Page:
The JDAM weapons system is a low-cost guidance kit which is fitted to existing free-fall
Mk-83 and BLU-110 1,0001b (450kg) bombs plus Mk-84 and BLU-109 2,0001b (900kg) bombs to improve their accuracy. Although less precise than laser-guided bombs, JDAMs offer a good degree of accuracy — 42ft (13m) as against 16ft (5m) for a Paveway III LGB -plus all-weather capability. In addition, attacking aircraft have greater operational flexibility since there is no need for target designation or visual acquisition, nor the need to remain in the target area to guide the bomb to impact via data link.
Testing and deployment
The JDAM test programme began in October 1996, and more than 250 weapons were dropped from B-l, B-2, B-52 bombers and F-16 and F/A-18 tactical aircraft. During these tests the weapon demonstrated a 95% success rate and achieved an average accuracy of 31ft 6in (9.6m) against its 42ft (13m) requirement. When the conflict in Kosovo began, the test programme was continuing and Boeing had delivered less than 1,000 development and early production models of the weapon. Operational testing had already certified the JDAM on USAF B-l and B-2 bombers and this effort is still in process for tactical aircraft. The US plans to certify the JDAM on USAF B-52s, F-15Es , F-16s and F-l 17s, plus USN/USMC F/A-18s, F-14s and the AV-8B (eventually the F-22 and JSF will be added). Licences for the export of the JDAM have already been approved.
The initial government estimate of the unit cost of a JDAM kit was $40,000 each. Boeing was able to deliver the weapon for considerably less than that amount, due to innovative development strategies, production concepts and close teamwork with suppliers, including Honeywell, Rockwell Collins and HR Textron. The JDAM kit, designated GBU-31 for the
2,0001b (907kg) and GBU-32 for the 1,0001b (454kg) weapons, includes a tail section which houses the guidance unit and GPS receiver which bolts onto a bomb, strakes to provide lift, guidance fins, and an electrical connection to the launch aircraft. These components are all packaged into a sealed container. The USAF plans to buy some 62,000 JDAM kits and the USN 25,000 and there are also a large number of international orders expected. Boeing is now developing a 5001b (227kg) Mk-82 version of the JDAM and additional variants which will extend the weapons range to 35miles (56km) and add improved guidance and warhead options.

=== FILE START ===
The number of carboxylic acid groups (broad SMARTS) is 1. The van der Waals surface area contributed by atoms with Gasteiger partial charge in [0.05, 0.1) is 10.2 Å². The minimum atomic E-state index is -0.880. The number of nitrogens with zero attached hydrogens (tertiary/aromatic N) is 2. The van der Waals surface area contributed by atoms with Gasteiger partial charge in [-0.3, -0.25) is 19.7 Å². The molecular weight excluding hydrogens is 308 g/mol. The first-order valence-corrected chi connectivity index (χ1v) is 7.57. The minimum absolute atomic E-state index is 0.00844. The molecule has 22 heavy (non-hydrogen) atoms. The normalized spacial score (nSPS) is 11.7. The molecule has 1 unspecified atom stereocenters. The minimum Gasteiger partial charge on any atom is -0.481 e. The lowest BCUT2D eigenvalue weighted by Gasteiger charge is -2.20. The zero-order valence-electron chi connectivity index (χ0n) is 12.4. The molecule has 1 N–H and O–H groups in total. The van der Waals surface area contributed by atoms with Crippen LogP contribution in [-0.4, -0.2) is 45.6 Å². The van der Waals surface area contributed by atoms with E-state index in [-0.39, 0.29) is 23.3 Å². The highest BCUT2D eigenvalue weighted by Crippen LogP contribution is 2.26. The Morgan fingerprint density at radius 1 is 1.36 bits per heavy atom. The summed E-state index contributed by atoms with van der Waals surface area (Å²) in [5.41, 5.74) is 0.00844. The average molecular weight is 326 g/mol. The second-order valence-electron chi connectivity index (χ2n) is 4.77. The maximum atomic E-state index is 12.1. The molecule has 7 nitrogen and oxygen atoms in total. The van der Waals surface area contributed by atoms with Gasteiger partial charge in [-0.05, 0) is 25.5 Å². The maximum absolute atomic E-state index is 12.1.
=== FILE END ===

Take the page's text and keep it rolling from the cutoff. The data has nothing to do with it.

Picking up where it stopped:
During Operation Allied Force, B-2A bombers have been flying global power missions from Whiteman AFB in Missouri with the aid of air-to-air refuelling to strike multiple targets within Yugoslavia using JDAMs. The B-2 can deliver up to 16 Mk-84/BLU-109 JDAMs and has dropped more than 500 of these weapons with impressive accuracy since the start of NATO air action in March. This equates to over 1,000,0001b (453,600kg) of ordnance, all of which is reported to have been on target. Dollar for dollar, this is far better value for money than dropping unguided munitions in hope of hitting a target.
The B-1B Lancers of the 77th BS which are deployed to RAF Fairford are the latest Conventional Munitions Upgrade Program (CMUP) Block D aircraft which are also capable of carrying the JDAM. So far they have not used the new weapon, but they have the capacity to carry 24 JDAMs, eight more than the B-2A.
Combined with cruise missiles and other new systems under development, such as the Wind Corrected Munitions Dispenser (WCMD), Joint Stand Off Weapon (JSOW) and Joint Air-to-Surface Stand-off Missile (JASSM), JDAM is revolutionising air warfare. No enemy will be safe from strike, and at the same time, these highly accurate weapons will safeguard both crews and innocent civilians.